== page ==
Saturday, March 03, 2007

snows and wind

As if on cue, the winds started on the first day of March. This morning, there was a lot of snow (about a quarter of an inch in one hour) and then as the day warmed up, a lot of it melted away.

A member of our parish choir lost her husband unexpectedly last week, and the funeral was this morning, so I re-joined the choir for a day to help sing in the service. My cassack and cotta were still hanging in the locker, and most of the music was familiar, including Webster's "The Dawning," Rutter's "God Be in My Head" and Durufle's "Ubi Caritas." A soloist sang Copeland's setting of "Shall We Gather At the River" and another sang Duruffle's "Pie Jesus." The church was full, and the service was quite moving. I am not sure what it is like for the priests, but singing at a funeral is one of the most difficult roles for a choir. We are human, we grieve, but in singing on behalf of the family and the parish we must put aside emotion.

Funerals, like baptisms, are not just about the families involved, although they are certainly about those grieving over the loss of their loved one. Funerals are opportunities for the parish to comfort and surround the family, to honor the dead, and together to pray through some of the most comforting words in the Book of Common Prayer, words of faith expressing our prayers for the dead, our relationship to God and our hope for the world to come.

But funerals are also about remembering others whom we have lost as well as facing our own mortality. They are part of living out our faith here and now, not coasting on previous generation's faith, but dealing with our lives and losses here and now. And so we all share together in both grieving and the celebration of life among us. We are not on our own -- God is with us, and we are also a part of the Communion of Saints, the long line of folk before us, fellow strugglers, fellow believers.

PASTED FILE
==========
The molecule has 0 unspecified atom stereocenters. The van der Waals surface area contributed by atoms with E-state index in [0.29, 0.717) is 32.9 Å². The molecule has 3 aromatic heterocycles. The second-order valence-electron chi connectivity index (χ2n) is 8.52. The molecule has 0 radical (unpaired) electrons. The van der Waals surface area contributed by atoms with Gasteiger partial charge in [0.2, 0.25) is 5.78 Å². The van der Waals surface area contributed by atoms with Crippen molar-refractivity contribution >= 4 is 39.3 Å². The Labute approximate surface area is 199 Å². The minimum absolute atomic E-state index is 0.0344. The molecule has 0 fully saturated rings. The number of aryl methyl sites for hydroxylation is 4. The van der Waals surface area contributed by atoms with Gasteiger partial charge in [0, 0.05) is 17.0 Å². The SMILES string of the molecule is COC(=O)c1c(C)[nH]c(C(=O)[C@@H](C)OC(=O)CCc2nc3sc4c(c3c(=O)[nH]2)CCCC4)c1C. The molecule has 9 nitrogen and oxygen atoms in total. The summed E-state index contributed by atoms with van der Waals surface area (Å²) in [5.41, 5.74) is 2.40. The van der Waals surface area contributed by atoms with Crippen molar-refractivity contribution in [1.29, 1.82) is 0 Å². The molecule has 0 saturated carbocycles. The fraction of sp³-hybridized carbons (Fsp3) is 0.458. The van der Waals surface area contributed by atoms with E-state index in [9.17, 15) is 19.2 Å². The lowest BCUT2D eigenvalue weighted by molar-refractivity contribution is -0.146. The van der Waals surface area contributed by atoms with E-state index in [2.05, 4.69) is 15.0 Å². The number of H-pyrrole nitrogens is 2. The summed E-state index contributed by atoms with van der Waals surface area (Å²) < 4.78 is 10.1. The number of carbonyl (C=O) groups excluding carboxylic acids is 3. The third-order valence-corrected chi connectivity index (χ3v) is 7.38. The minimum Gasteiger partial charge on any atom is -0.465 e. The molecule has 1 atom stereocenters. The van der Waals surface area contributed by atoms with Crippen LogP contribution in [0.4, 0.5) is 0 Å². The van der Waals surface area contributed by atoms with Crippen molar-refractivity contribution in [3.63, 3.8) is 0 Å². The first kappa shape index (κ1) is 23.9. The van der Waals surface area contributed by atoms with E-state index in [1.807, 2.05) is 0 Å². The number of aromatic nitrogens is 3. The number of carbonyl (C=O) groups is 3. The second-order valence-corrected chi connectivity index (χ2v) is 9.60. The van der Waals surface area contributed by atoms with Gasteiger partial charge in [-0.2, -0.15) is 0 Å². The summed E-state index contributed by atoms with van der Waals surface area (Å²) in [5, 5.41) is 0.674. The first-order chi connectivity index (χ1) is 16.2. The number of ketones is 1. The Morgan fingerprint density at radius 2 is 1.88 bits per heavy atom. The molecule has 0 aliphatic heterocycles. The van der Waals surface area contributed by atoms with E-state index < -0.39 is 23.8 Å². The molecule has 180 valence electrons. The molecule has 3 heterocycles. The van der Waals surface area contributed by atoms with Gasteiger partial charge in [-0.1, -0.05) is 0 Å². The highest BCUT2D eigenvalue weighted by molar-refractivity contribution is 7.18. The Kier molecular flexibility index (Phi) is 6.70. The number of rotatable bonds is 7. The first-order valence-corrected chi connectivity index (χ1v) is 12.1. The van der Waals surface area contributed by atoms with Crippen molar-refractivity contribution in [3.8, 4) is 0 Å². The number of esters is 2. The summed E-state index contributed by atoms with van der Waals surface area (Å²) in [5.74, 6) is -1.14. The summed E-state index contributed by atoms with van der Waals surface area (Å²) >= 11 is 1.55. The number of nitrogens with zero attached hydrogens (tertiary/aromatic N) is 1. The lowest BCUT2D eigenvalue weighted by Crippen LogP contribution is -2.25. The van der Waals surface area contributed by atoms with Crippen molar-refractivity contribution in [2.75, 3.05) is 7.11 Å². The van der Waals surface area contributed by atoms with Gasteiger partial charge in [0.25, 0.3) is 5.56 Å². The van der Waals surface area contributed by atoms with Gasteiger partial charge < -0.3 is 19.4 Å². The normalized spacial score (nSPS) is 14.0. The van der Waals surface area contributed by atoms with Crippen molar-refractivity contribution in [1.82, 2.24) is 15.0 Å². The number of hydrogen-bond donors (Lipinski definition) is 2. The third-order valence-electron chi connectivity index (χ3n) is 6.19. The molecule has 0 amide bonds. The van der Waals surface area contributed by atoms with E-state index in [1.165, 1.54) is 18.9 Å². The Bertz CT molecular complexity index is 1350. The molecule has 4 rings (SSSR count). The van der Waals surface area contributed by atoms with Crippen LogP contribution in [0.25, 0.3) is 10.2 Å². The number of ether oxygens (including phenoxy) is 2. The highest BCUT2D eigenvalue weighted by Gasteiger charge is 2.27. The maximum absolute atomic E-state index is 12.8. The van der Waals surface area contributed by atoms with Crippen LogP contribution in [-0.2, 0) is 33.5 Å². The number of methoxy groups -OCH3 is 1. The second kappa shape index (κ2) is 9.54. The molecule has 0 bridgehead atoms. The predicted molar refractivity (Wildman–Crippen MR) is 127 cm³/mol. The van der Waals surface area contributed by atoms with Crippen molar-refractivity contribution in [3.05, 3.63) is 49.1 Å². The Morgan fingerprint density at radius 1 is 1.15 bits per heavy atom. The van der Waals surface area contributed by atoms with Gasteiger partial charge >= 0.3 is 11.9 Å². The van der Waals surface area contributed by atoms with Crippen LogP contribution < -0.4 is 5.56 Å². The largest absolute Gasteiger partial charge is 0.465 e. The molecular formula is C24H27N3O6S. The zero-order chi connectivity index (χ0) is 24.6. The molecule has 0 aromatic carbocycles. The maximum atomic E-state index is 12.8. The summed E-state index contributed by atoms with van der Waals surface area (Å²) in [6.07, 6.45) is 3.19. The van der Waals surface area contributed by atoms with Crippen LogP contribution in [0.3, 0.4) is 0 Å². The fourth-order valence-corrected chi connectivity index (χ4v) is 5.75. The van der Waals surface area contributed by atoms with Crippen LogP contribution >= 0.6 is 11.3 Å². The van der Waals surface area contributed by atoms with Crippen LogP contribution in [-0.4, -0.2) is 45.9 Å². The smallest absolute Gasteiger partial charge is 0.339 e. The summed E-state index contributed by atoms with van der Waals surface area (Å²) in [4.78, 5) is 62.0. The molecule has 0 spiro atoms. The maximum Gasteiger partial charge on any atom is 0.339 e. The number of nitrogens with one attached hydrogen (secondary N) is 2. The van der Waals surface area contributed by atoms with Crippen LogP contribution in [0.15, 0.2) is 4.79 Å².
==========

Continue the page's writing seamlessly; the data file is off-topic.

Emily said...

Funerals for this priest can be fulfilling, moving, emotional, awful, awe-ful. . .really depends on the circumstances.

I do find singing at funerals to be one of the most difficult things--that whole "they who sing pray twice" thing is really operative. Singing opens me up to that emotional part that I don't always access and sometimes, especially if they are familiar hymns, I can lose it.

Surprisingly, I have found that the liturgy itself is quite helpful in keeping me on track as a leader. Sometimes the preaching part is hard, when it's an unexpected and/or traumatic death.

Don said...

Emily -- thanks for sharing. I agree about music opening some part of us, having some affect that maybe words alone wouldn't cause. Singing in the choir, I often have strong feelings while singing the words, in fact a much stronger reaction than I usually have in listening to spoken sermons.

When people have strokes or brain injury, they sometimes can sing full songs while not being able to make complete sentences. Music gets stored in a different part of the brain.

AKMA said recently on his blog that he encourages his students not to write checks that they cannot cash when they preach, ie, make statements and promises in their sermons that are not truly understood or real to them. I would think that at a time of death, particularly under the circumstances you describe, that there are moments when the hardness is in saying the right words, or merely listening.

But again, I think the burden is on all of us, not merely our priests, to comfort and support in tough times.